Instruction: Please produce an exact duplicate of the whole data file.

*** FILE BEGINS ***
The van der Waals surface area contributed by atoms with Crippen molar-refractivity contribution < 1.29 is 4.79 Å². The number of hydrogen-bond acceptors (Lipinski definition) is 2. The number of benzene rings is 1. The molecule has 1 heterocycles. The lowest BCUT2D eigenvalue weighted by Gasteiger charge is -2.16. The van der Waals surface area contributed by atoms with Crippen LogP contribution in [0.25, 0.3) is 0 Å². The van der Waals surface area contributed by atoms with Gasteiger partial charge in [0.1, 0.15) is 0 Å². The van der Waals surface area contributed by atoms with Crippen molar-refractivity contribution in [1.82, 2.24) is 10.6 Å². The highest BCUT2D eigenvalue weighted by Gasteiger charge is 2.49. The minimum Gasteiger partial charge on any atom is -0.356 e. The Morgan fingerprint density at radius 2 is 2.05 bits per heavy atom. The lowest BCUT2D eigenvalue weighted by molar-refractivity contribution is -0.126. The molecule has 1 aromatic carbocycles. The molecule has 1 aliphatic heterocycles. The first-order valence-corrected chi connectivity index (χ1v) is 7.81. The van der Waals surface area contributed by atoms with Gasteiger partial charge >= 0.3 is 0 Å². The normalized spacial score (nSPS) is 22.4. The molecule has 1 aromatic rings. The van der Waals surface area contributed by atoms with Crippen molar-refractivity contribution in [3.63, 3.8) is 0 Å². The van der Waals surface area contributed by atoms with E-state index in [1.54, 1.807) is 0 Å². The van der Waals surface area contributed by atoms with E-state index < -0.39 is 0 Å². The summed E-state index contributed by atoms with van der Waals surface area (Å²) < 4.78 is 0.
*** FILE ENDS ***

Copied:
The van der Waals surface area contributed by atoms with Crippen molar-refractivity contribution < 1.29 is 4.79 Å². The number of hydrogen-bond acceptors (Lipinski definition) is 2. The number of benzene rings is 1. The molecule has 1 heterocycles. The lowest BCUT2D eigenvalue weighted by Gasteiger charge is -2.16. The van der Waals surface area contributed by atoms with Crippen LogP contribution in [0.25, 0.3) is 0 Å². The van der Waals surface area contributed by atoms with Gasteiger partial charge in [0.1, 0.15) is 0 Å². The van der Waals surface area contributed by atoms with Crippen molar-refractivity contribution in [1.82, 2.24) is 10.6 Å². The highest BCUT2D eigenvalue weighted by Gasteiger charge is 2.49. The minimum Gasteiger partial charge on any atom is -0.356 e. The Morgan fingerprint density at radius 2 is 2.05 bits per heavy atom. The lowest BCUT2D eigenvalue weighted by molar-refractivity contribution is -0.126. The molecule has 1 aromatic carbocycles. The molecule has 1 aliphatic heterocycles. The first-order valence-corrected chi connectivity index (χ1v) is 7.81. The van der Waals surface area contributed by atoms with Gasteiger partial charge >= 0.3 is 0 Å². The normalized spacial score (nSPS) is 22.4. The molecule has 1 aromatic rings. The van der Waals surface area contributed by atoms with Crippen molar-refractivity contribution in [3.63, 3.8) is 0 Å². The van der Waals surface area contributed by atoms with E-state index in [1.54, 1.807) is 0 Å². The van der Waals surface area contributed by atoms with E-state index < -0.39 is 0 Å². The summed E-state index contributed by atoms with van der Waals surface area (Å²) < 4.78 is 0.